That got me thinking about other details in design, the little touches that make a huge impact. Here’s one that many must be familiar with: a bottle cap that also acts an opener. The pointy edge on one side of the cap is designed for piercing open the sealed bottle.
This next example is something many have encountered, but not necessarily understood. The little dimple on the keypad of ATMs help the visually impaired orientate themselves and figure out where the centre of the numbers is.
Sometimes, a detail in design gives the product an extra edge. In the case of this potato peeler, one side juts out to function as an extractor of “potato eyes”, a bud which some may find disconcerting to cook with.
Finally, here’s a design detail that may seem unnecessary to some, but for me, shows the deep level of consideration MUJI gives to its products. This dimple protects its pen nibs so customers can be assured their pens are less likely to be damaged. It probably discourages shoppers from taking their pens on extensive test-runs too!
Have you encountered details in a design? I’m looking to compile more for a possible showcase. Drop me a line!
Knockoffs, fakes, and counterfeits are the bane of modern industrial design. They are unauthorized copies of designers’ intellectual property. They are the stolen profits of manufacturers. They are the products of piracy: a phenomenon wrecking an industry’s will to innovate and create “original” and “authentic” design. But to consumers, piracy offers affordable goods, diversity of options, and sometimes, even better design. Piracy isn’t black-and-white like a pirate flag, but a nebulous concept whose edges ebb and flow like the waves of the sea. What’s a copy to some is homage to another, what is original today is tomorrow’s evolution, what is piracy to the industry is competition to society.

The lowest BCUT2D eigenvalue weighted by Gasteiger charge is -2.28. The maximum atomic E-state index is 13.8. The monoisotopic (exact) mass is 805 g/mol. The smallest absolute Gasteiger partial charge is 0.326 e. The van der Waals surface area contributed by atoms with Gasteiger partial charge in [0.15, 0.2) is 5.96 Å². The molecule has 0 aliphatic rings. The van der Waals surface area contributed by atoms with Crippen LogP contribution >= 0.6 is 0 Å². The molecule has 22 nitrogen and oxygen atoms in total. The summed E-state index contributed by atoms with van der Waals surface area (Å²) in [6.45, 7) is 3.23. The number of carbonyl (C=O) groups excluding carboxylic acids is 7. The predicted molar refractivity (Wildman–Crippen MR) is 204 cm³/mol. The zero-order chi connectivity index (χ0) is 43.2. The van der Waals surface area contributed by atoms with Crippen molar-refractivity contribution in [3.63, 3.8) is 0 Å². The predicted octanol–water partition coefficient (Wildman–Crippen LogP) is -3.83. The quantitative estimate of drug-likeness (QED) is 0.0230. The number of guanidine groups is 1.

How will we recognize piracy and intellectual property in industrial design with the rise of digital fabrication technologies like 3D printing? By democratizing access to the means of production, it will become easier for users to copy, remix, and self-repair objects in ways that traditionally infringe upon a designer’s intellectual property. This calls for a need to redefine what piracy means. In response to the digital revolution, some designers and manufacturers have strengthened protection over their designs via the law and technology, while others are opening up access to them, believing that design is a collaborative process that benefits from a community working on it together. Will the rise of open design see an end to piracy?
This thesis examines more closely the relationships between piracy, intellectual property, and industrial design by studying a variety of case studies and interviews with practitioners. Beyond just a legal and economic issue, piracy is a reflection of society’s assumptions about the design process, who a designer is, and what design is for. Piracy is a ghost that will always haunt the world of design.
A Thesis Submitted to the School of Visual Arts in Partial Fulfillment of the Requirements for the Degree of Master of Fine Arts in Design Criticism.
To find out more, visit the Design Piracy Institute.